Immunocompromised may need a fourth Covid-19 shot, CDC says

People with certain health conditions that make them moderately or severely immunocompromised may get a fourth mRNA Covid-19 shot, according to updated guidelines from the US Centers for Disease Control and Prevention.

People with certain health conditions that make them moderately or severely immunocompromised may get a fourth mRNA Covid-19 shot, according to updated guidelines from the US Centers for Disease Control and Prevention.

The CDC authorized a third dose for certain immunocompromised people 18 and older in August. It said a third dose, rather than a booster -- the CDC makes a distinction between the two -- was necessary because the immunocompromised may not have had a complete immune response from the first two doses.

A study from Johns Hopkins University this summer showed that vaccinated immunocompromised people were 485 times more likely to end up in the hospital or die from Covid-19 compared to most vaccinated people. In small studies, the CDC said, fully vaccinated immunocompromised people accounted for about 44% of the breakthrough cases that required hospitalization. People who are immunocompromised are also more likely to transmit the virus to people who had close contact with them.

The US Food and Drug Administration has also authorized booster shots of all three available vaccines for certain people and that would include the immune compromised, the CDC says.

Research showed that a booster dose enhanced the antibody response to the vaccine in certain immunocompromised people.

That would make for a fourth shot at least six months after completing the third mRNA vaccine dose. At this time, the CDC does not have a recommendation about the fourth shot. People should talk to their doctors to determine if it is necessary, the CDC says.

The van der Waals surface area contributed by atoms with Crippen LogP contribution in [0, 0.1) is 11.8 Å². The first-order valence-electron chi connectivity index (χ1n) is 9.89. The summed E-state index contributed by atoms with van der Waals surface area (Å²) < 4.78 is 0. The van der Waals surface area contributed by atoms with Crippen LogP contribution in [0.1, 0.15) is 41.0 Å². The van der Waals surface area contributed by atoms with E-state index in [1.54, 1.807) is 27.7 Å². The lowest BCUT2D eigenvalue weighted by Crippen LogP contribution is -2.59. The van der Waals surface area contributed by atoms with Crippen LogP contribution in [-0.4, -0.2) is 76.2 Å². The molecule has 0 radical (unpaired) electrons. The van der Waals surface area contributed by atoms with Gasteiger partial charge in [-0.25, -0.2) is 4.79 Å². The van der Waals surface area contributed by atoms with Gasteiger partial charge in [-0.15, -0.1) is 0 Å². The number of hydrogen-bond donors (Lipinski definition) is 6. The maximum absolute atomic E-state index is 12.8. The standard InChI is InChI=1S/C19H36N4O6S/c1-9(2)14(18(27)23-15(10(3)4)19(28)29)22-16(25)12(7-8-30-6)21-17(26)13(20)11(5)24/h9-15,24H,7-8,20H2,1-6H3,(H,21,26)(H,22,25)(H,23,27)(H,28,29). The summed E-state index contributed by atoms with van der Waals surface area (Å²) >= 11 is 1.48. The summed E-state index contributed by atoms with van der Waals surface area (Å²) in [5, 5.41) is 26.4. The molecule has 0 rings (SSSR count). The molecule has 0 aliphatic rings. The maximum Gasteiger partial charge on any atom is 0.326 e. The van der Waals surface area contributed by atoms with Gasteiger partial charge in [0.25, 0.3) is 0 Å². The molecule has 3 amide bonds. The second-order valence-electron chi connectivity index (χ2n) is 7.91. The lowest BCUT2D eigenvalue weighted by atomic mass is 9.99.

Moderately to severely immunocompromised people include those who are in active cancer treatment for cancers of the blood or for tumors, certain organ transplant and stem cell recipients, people with advanced or untreated HIV, and those who take a high-dose corticosteroids or other drugs that may suppress their immune systems. The CDC estimates about 9 million people who live in the US, or about 2% of the population, fall into this category.

People who are immunocompromised who got the single-dose Johnson & Johnson shot should get a booster at least two months after their initial vaccine. People who choose a Moderna vaccine as a booster, even if they received a different vaccine as the first dose, should get the half-dose sized shot that was authorized as a booster for Moderna's vaccine, the CDC said.

Even if they are vaccinated, the CDC recommends people with conditions that compromise their immune systems should still try to avoid crowds and poorly ventilated spaces, and should wear a mask in indoor public spaces.

The-CNN-Wire

™ & © 2021 Cable News Network, Inc., a WarnerMedia Company. All rights reserved.

Recommended for you

(0) comments

Welcome to the discussion.

Keep it Clean. Please avoid obscene, vulgar, lewd, racist or sexually-oriented language.
PLEASE TURN OFF YOUR CAPS LOCK.
Don't Threaten. Threats of harming another person will not be tolerated.
Be Truthful. Don't knowingly lie about anyone or anything.
Be Nice. No racism, sexism or any sort of -ism that is degrading to another person.
Be Proactive. Use the 'Report' link on each comment to let us know of abusive posts.
Share with Us. We'd love to hear eyewitness accounts, the history behind an article.